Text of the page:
Wednesday, December 17, 2014

Fighting the last problems with the printer

As I had mentioned, I spent time meeting friends from the 1401 Restoration Team at the Computer History Museum and then had my haircut in the afternoon, but did get into the garage for a few guilty stolen moments.


Wrestled the C2 contacts into position to give the intended timing, breaking the circuit as the print cycle hits 20 degrees of rotation and making it again as we pass 120 degrees on the way to completion at 180. This timing is related to the realities of the selection mechanism, which has released the various latches before 120 degrees, at which point the type ball is rotated, tilted, locked in place and just about to strike the ribbon/paper.

If the print solenoids are activated at this point, they will lock in the next character but not interfere with the remainder of the current print that is in process. However, the cycle clutch latch won't stop the rotation, allowing the machine to continue smoothly into another print cycle based on those solenoids which were activated late in the prior cycle. This maximizes the print speed of the machine and reduces stop/start shock.

The device adapter logic in the 1130 is responsible for monitoring the circuit that goes through C2, holding off until the 120 degree point before commanding the next print operation. If electronic hardware were not so expensive at the time these systems were designed and built, a digital buffer inside the 1053 could have accepted the command for the next character and held it until it was time to activate the solenoids, simplifying the requirements for device adapter logic in systems like the 360 and 1130 that drive these printers. Instead. the 1131 directly drives each solenoid and must monitor mechanical state of peripherals in order to time activities correctly.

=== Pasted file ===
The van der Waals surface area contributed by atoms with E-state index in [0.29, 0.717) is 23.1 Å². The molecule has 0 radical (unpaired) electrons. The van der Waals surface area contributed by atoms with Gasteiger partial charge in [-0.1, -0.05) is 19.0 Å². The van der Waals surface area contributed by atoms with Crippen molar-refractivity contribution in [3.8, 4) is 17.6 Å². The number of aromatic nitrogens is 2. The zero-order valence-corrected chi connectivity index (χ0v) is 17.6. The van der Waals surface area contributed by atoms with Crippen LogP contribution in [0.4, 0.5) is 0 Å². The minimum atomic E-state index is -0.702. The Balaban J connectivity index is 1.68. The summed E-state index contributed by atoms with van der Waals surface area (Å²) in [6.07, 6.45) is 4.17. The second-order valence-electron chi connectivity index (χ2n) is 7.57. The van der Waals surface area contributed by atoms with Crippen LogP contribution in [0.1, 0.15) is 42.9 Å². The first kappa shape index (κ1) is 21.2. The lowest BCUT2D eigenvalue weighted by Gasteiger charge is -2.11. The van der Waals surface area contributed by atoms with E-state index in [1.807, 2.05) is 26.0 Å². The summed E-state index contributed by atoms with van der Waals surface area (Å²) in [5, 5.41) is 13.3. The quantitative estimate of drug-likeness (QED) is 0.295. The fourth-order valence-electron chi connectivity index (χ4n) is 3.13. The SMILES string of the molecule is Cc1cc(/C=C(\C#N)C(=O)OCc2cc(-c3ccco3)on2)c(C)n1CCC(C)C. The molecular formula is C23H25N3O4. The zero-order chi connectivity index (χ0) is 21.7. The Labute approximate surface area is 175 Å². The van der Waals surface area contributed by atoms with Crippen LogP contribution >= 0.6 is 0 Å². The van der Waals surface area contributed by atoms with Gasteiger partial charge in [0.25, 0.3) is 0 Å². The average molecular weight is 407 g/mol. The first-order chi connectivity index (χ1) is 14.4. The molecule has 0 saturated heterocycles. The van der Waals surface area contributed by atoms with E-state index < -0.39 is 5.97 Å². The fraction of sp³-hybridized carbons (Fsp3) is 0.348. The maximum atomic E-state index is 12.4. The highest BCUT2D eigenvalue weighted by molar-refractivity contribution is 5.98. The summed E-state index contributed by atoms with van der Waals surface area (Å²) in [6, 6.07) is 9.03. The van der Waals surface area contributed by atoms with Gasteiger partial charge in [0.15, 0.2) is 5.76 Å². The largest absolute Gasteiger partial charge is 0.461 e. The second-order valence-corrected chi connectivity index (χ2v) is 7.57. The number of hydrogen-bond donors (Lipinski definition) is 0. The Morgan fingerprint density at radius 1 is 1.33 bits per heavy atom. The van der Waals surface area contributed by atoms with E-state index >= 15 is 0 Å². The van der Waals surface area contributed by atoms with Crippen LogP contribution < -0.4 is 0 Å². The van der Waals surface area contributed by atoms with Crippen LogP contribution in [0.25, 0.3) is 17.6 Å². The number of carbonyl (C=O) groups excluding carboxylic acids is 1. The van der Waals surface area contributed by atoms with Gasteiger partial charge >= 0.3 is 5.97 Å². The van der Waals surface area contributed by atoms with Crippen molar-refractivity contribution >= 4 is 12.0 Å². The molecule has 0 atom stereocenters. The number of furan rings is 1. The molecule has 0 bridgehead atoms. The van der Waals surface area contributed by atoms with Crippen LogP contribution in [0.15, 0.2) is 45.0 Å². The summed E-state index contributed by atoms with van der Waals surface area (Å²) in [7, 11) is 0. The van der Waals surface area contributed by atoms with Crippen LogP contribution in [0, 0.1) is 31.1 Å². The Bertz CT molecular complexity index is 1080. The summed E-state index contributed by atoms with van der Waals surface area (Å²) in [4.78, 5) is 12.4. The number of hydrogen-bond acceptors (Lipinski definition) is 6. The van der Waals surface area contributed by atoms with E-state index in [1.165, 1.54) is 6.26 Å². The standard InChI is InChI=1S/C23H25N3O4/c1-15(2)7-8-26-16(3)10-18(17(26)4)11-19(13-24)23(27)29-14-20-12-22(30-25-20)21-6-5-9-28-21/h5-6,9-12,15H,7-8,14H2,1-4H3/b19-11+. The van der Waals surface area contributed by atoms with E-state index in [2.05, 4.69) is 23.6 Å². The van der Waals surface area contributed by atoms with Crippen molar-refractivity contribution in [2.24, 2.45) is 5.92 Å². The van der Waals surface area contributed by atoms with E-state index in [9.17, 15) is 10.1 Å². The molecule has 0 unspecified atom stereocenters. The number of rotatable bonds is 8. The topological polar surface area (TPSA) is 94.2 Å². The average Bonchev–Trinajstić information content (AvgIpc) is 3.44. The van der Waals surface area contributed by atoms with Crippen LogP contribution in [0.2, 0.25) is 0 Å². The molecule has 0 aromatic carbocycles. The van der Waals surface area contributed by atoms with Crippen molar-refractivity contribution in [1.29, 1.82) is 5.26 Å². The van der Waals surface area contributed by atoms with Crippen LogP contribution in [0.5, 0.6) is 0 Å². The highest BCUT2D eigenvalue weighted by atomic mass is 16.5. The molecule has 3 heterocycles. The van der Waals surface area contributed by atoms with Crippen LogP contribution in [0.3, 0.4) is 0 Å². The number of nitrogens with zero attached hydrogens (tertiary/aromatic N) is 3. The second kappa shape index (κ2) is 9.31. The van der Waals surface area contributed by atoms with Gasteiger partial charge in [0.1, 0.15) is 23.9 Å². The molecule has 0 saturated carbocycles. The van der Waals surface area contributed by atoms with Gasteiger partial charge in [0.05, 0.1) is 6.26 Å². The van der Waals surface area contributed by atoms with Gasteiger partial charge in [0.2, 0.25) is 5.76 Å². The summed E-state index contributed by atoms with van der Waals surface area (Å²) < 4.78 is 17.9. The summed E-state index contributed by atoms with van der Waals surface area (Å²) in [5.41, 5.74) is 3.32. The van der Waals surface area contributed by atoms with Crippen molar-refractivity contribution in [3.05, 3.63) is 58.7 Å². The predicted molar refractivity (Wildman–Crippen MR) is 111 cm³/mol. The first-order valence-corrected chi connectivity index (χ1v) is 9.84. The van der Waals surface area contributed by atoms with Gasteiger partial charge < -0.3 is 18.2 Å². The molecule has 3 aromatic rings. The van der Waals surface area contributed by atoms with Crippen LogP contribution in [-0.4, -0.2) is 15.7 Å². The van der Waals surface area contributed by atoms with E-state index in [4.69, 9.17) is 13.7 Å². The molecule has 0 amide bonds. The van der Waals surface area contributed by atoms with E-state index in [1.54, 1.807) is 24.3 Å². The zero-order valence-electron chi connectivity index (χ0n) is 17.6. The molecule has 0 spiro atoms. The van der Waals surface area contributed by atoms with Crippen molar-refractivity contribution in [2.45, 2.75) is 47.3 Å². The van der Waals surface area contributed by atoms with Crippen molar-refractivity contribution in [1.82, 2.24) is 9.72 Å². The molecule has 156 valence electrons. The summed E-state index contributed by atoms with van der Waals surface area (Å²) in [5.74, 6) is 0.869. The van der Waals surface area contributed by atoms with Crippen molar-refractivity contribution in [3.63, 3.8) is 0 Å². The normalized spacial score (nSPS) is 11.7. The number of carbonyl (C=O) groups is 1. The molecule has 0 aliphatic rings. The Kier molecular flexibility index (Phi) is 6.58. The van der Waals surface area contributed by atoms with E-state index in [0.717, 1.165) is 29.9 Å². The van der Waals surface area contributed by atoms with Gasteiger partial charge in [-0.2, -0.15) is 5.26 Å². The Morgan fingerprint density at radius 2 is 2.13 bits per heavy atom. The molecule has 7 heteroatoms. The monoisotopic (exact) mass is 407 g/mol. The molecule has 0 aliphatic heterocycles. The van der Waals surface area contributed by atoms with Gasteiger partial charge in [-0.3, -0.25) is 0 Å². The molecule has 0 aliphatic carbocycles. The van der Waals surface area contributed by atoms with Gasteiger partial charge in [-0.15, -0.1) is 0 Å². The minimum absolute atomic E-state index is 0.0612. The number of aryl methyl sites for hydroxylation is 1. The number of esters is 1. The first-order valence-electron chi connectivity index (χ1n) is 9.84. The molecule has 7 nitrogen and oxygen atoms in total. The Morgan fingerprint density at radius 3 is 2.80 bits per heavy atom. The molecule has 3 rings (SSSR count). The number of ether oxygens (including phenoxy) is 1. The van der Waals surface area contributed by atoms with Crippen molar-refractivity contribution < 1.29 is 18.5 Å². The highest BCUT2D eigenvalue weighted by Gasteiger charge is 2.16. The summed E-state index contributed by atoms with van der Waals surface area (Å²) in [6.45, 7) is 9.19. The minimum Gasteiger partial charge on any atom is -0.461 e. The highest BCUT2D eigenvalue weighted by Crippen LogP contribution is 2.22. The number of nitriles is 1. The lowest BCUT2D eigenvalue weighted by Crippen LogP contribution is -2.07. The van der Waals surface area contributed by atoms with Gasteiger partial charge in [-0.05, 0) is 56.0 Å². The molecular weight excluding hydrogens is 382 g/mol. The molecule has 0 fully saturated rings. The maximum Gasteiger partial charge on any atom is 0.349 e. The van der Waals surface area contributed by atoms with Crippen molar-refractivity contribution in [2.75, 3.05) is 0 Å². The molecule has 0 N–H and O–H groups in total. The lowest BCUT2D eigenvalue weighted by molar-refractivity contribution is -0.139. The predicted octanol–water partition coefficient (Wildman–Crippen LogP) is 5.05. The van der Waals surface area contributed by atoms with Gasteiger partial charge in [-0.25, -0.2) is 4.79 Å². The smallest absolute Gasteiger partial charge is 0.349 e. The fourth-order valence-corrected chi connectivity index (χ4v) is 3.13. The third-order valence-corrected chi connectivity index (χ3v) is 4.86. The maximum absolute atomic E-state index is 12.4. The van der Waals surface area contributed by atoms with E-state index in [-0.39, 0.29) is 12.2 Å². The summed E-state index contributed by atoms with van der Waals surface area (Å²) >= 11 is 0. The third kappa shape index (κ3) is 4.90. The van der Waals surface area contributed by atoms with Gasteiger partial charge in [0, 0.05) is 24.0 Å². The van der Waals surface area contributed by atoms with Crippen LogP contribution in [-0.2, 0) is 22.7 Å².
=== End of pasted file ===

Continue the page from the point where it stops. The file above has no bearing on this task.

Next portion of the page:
I have a selectric based mechanism in a Dura word processor that I will restore to act as a 2741 terminal on my 1130 system, but it does have a motor pulley of the same type as I need. I will 'borrow' this one and back-fill with a replacement part I can put back on the Dura. Installed now on the 1053 and working well. I still have some motor vibration, not sure why, but it is not the pulley slots anyway. Quieter and more gentle, so progress for sure.

The carrier return issue with zooming past the left margin stop is still here, at least under power. I need to do more research to figure this out and stop it, now that the printer is so close to operational again. By the end of the evening, I still didn't know why it was hit or miss. Time to step through the adjustments for the high speed carrier return starting at step 1.


I decided to pull the read/write heads from the Diablo disk drive in the CHI cabinet, in order to find someone who can restore them to working condition. There had been a number of businesses that did this with disk heads, back before the heads were permanently integrated into the drives and not worth rebuilding. If I can find any that still exist, I can get the Diablo drive back into operation.


Still looking for a way to get those four leads soldered onto the fpga board, particularly the three that are side by side and thus can't be individually attached (the soldering iron loosens adjacent wires). Ron Crane had some good ideas for how I can proceed, will try them out.

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